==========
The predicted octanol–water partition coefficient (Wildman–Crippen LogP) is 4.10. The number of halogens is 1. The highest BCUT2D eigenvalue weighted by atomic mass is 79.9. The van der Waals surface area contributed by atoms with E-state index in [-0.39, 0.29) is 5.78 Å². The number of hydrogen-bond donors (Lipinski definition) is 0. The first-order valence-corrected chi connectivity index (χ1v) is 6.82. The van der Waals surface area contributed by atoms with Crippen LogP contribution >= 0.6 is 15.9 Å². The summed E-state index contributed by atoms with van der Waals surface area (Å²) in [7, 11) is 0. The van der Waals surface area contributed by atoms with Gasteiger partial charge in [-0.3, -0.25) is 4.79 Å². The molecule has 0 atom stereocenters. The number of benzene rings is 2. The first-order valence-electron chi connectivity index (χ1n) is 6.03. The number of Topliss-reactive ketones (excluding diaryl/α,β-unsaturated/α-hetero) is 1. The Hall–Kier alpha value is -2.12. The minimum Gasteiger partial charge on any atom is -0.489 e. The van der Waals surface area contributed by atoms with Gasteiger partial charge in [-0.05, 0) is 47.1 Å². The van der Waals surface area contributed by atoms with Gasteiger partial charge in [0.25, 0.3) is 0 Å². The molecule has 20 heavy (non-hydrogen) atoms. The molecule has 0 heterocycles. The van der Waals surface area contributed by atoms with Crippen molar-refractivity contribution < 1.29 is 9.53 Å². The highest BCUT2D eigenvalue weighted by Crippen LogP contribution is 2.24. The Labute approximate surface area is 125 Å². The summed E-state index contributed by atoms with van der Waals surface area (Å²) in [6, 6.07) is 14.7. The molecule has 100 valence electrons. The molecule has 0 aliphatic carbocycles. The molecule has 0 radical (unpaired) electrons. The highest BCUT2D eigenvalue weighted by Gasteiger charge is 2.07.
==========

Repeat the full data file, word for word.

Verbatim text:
The predicted octanol–water partition coefficient (Wildman–Crippen LogP) is 4.10. The number of halogens is 1. The highest BCUT2D eigenvalue weighted by atomic mass is 79.9. The van der Waals surface area contributed by atoms with E-state index in [-0.39, 0.29) is 5.78 Å². The number of hydrogen-bond donors (Lipinski definition) is 0. The first-order valence-corrected chi connectivity index (χ1v) is 6.82. The van der Waals surface area contributed by atoms with Crippen LogP contribution >= 0.6 is 15.9 Å². The summed E-state index contributed by atoms with van der Waals surface area (Å²) in [7, 11) is 0. The van der Waals surface area contributed by atoms with Gasteiger partial charge in [-0.3, -0.25) is 4.79 Å². The molecule has 0 atom stereocenters. The number of benzene rings is 2. The first-order valence-electron chi connectivity index (χ1n) is 6.03. The number of Topliss-reactive ketones (excluding diaryl/α,β-unsaturated/α-hetero) is 1. The Hall–Kier alpha value is -2.12. The minimum Gasteiger partial charge on any atom is -0.489 e. The van der Waals surface area contributed by atoms with Gasteiger partial charge in [-0.05, 0) is 47.1 Å². The van der Waals surface area contributed by atoms with Gasteiger partial charge in [0.25, 0.3) is 0 Å². The molecule has 20 heavy (non-hydrogen) atoms. The molecule has 0 heterocycles. The van der Waals surface area contributed by atoms with Crippen molar-refractivity contribution < 1.29 is 9.53 Å². The highest BCUT2D eigenvalue weighted by Crippen LogP contribution is 2.24. The Labute approximate surface area is 125 Å². The summed E-state index contributed by atoms with van der Waals surface area (Å²) in [6, 6.07) is 14.7. The molecule has 100 valence electrons. The molecule has 0 aliphatic carbocycles. The molecule has 0 radical (unpaired) electrons. The highest BCUT2D eigenvalue weighted by Gasteiger charge is 2.07.